So by now if you haven’t heard about Kim Davis I would like the address of the cave in which you reside so that I may join you there. In the event that you haven’t though, let me give you the abbreviated story so we can move on. Kim Davis is a County Clerk in Rowan County, Kentucky. Since the Supreme Court ruled in the case of Obergerfell v. Hodges she has been denying same-sex couples marriage licenses to which they are legally entitled. She insists that she doesn’t believe in “gay marriage” and blah blah sanctity of marriage yadda-yadda. This has gone through several levels of our court system all the way up to the Supreme Court who told Kim Davis and her attorney in no uncertain terms to bounce because they had already ruled in this matter.
Here we are, the next day. The Supreme Court has told her to get the hell on with her job and she’s still denying couples their marriage licenses “under the authority of [g]od.” Normally, I might stick in a picture, but I am so tired of seeing this woman’s face that I don’t want to do that, nor do I want to burden you. This is not so much to talk about her specifically, but something that her husband said which has a larger relation to attitudes that seem entirely too prevalent in the United States. Finally succumbing to temptation, I clicked on one of the seventy-nine articles in my newsfeed in which I came across this quote from Kim Davis’ husband:
“They want us to accept their beliefs and their ways. But they won’t accept our beliefs and our ways.”
I have a couple things to say about his statement. First of all, I feel confident in saying that none of the same-sex couples attempting to acquire a marriage license is in need of or even desires your acceptance. They don’t need you to accept shit. What they need from Kim Davis is for her to do her job. Period. End of story. She doesn’t have to like it. She just has to do it, because that’s her job. Ideally you will get issued a marriage license and it will be as uneventful as and no more frustrating than renewing your driver’s license.
And here’s the messed up thing about her job. She is an elected official. What this means is that she had to actually campaign – to some extent – to receive the votes of the people in her county. Now I can tell you from personal experience in local politics that it is entirely possible that she ran unopposed because lots of small government positions that you don’t actually understand what they do (prothonotaries, I’m talking to you) don’t actually get a lot of play in elections. They aren’t sexy jobs. No one really understands what it takes to be qualified for them and so no one really runs. This is, of course, beside the point. She did. I hope you’re happy Kentuckians of Rowan County that actually voted for her.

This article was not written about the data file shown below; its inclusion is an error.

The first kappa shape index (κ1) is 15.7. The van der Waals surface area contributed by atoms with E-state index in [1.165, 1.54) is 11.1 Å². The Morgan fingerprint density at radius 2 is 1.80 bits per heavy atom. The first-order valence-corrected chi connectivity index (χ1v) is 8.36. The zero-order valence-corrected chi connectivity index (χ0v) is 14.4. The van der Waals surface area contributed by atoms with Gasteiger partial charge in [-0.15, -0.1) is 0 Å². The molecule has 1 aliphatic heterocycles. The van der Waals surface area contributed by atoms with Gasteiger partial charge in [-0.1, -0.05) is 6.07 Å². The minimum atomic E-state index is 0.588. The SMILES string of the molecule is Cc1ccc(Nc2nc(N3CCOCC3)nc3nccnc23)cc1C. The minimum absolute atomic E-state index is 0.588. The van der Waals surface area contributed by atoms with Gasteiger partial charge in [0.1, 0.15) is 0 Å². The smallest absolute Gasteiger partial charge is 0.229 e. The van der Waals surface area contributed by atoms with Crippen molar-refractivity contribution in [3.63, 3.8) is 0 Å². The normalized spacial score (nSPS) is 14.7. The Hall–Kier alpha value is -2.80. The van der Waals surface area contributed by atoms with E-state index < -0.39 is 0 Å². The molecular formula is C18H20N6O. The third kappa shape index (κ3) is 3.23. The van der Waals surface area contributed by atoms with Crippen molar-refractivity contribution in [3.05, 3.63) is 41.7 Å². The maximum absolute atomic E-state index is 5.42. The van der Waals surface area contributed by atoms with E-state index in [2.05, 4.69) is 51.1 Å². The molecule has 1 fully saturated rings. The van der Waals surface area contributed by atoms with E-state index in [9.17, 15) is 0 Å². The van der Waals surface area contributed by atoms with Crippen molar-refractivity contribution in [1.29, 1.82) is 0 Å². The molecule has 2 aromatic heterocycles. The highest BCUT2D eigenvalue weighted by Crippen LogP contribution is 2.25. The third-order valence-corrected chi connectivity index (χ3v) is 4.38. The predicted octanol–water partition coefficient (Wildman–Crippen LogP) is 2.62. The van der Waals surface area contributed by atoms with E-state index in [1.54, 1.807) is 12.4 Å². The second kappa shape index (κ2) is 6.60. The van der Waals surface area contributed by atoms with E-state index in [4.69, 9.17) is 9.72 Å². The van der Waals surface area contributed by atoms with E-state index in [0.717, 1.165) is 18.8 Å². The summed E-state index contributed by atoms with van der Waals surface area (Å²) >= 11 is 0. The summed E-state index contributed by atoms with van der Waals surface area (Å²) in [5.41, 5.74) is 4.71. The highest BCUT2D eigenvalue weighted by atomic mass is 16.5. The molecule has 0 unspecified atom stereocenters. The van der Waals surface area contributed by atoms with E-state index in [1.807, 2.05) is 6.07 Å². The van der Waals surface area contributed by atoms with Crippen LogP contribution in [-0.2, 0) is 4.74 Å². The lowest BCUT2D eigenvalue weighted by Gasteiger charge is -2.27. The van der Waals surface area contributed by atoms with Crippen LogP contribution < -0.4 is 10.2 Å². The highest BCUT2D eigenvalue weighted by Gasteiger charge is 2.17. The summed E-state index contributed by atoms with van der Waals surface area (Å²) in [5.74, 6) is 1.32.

The second thing is this: I don’t need to accept your beliefs and your “ways.” You don’t need me to do that. Because of the freedom of religion afforded you by the Bill of Rights you get to have your religious beliefs even when I don’t accept them. And guess what? I don’t. I stridently do not accept an interpretation of the bible that relies on your ability to discriminate against people because you don’t like them (that is what this is about, because if it were about biblical principles you’d also be turning away those who are divorced). The great (I guess) thing about the United States is that even if I don’t accept what I feel are your petty, cherry-picked, mean-spirited beliefs you still get to have them. You get to have them at home. You get to have them in your church. You get to have them in your hand-picked community of bigots (yeah, I said it). You get to have them to whatever extent you please so long as they do not conflict with the laws of the United States of America. It’s like how you have the freedom of speech but you can’t yell fire in a crowded theater because then you’d be endangering people’s lives. In a similar way, you get to have your religious beliefs until they endanger other people’s rights.
…Unless you’re a business that wants to stop women from having birth control and/or have access to abortion services, but that’s a story for another day…
My point is this: Kim Davis and her husband are not being oppressed. What Kim Davis’ husband is asking for is not acceptance, it is for his wife to have the ability to use her government position to discriminate based on her personal religious beliefs. What other people do that may conflict with your beliefs is not any of your business. I have read the bible cover to cover on multiple occasions and nowhere does it say that you will be judged on other people’s behavior. So no, no one wants your acceptance and neither are we required to give you ours.